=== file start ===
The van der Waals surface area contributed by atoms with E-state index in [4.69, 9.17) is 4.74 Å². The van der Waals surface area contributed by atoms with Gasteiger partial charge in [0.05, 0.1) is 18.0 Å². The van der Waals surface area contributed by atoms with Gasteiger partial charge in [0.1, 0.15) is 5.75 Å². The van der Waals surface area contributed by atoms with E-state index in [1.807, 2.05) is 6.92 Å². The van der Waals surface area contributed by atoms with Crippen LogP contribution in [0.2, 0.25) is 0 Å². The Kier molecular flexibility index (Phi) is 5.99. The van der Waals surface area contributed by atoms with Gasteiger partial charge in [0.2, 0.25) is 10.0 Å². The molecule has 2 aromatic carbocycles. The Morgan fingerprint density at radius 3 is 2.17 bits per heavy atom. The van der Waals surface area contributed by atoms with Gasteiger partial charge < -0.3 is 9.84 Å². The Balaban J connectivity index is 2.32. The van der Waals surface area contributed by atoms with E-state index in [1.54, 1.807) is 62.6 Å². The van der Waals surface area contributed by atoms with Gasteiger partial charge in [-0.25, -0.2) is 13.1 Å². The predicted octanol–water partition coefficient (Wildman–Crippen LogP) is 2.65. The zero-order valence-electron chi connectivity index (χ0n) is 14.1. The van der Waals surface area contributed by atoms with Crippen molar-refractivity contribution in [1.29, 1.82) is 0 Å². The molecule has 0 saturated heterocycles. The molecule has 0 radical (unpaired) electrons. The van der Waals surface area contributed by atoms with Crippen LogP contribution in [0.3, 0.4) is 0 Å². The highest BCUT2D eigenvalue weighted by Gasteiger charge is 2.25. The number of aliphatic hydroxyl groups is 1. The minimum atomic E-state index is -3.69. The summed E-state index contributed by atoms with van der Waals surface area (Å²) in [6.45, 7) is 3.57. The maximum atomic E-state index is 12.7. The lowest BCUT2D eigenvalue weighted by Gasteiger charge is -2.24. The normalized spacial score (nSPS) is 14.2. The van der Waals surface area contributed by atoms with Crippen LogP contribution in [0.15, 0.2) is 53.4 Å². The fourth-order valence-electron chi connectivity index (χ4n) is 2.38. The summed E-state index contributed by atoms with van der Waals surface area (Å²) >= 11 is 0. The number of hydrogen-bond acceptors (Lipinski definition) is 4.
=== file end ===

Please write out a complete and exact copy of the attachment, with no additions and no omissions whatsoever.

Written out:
The van der Waals surface area contributed by atoms with E-state index in [4.69, 9.17) is 4.74 Å². The van der Waals surface area contributed by atoms with Gasteiger partial charge in [0.05, 0.1) is 18.0 Å². The van der Waals surface area contributed by atoms with Gasteiger partial charge in [0.1, 0.15) is 5.75 Å². The van der Waals surface area contributed by atoms with E-state index in [1.807, 2.05) is 6.92 Å². The van der Waals surface area contributed by atoms with Crippen LogP contribution in [0.2, 0.25) is 0 Å². The Kier molecular flexibility index (Phi) is 5.99. The van der Waals surface area contributed by atoms with Gasteiger partial charge in [0.2, 0.25) is 10.0 Å². The molecule has 2 aromatic carbocycles. The Morgan fingerprint density at radius 3 is 2.17 bits per heavy atom. The van der Waals surface area contributed by atoms with Gasteiger partial charge < -0.3 is 9.84 Å². The Balaban J connectivity index is 2.32. The van der Waals surface area contributed by atoms with E-state index in [1.54, 1.807) is 62.6 Å². The van der Waals surface area contributed by atoms with Gasteiger partial charge in [-0.25, -0.2) is 13.1 Å². The predicted octanol–water partition coefficient (Wildman–Crippen LogP) is 2.65. The zero-order valence-electron chi connectivity index (χ0n) is 14.1. The van der Waals surface area contributed by atoms with Crippen molar-refractivity contribution in [1.29, 1.82) is 0 Å². The molecule has 0 saturated heterocycles. The molecule has 0 radical (unpaired) electrons. The van der Waals surface area contributed by atoms with Crippen LogP contribution in [0.3, 0.4) is 0 Å². The highest BCUT2D eigenvalue weighted by Gasteiger charge is 2.25. The number of aliphatic hydroxyl groups is 1. The minimum atomic E-state index is -3.69. The summed E-state index contributed by atoms with van der Waals surface area (Å²) in [6.45, 7) is 3.57. The maximum atomic E-state index is 12.7. The lowest BCUT2D eigenvalue weighted by Gasteiger charge is -2.24. The normalized spacial score (nSPS) is 14.2. The van der Waals surface area contributed by atoms with Crippen LogP contribution in [0.15, 0.2) is 53.4 Å². The fourth-order valence-electron chi connectivity index (χ4n) is 2.38. The summed E-state index contributed by atoms with van der Waals surface area (Å²) >= 11 is 0. The number of hydrogen-bond acceptors (Lipinski definition) is 4.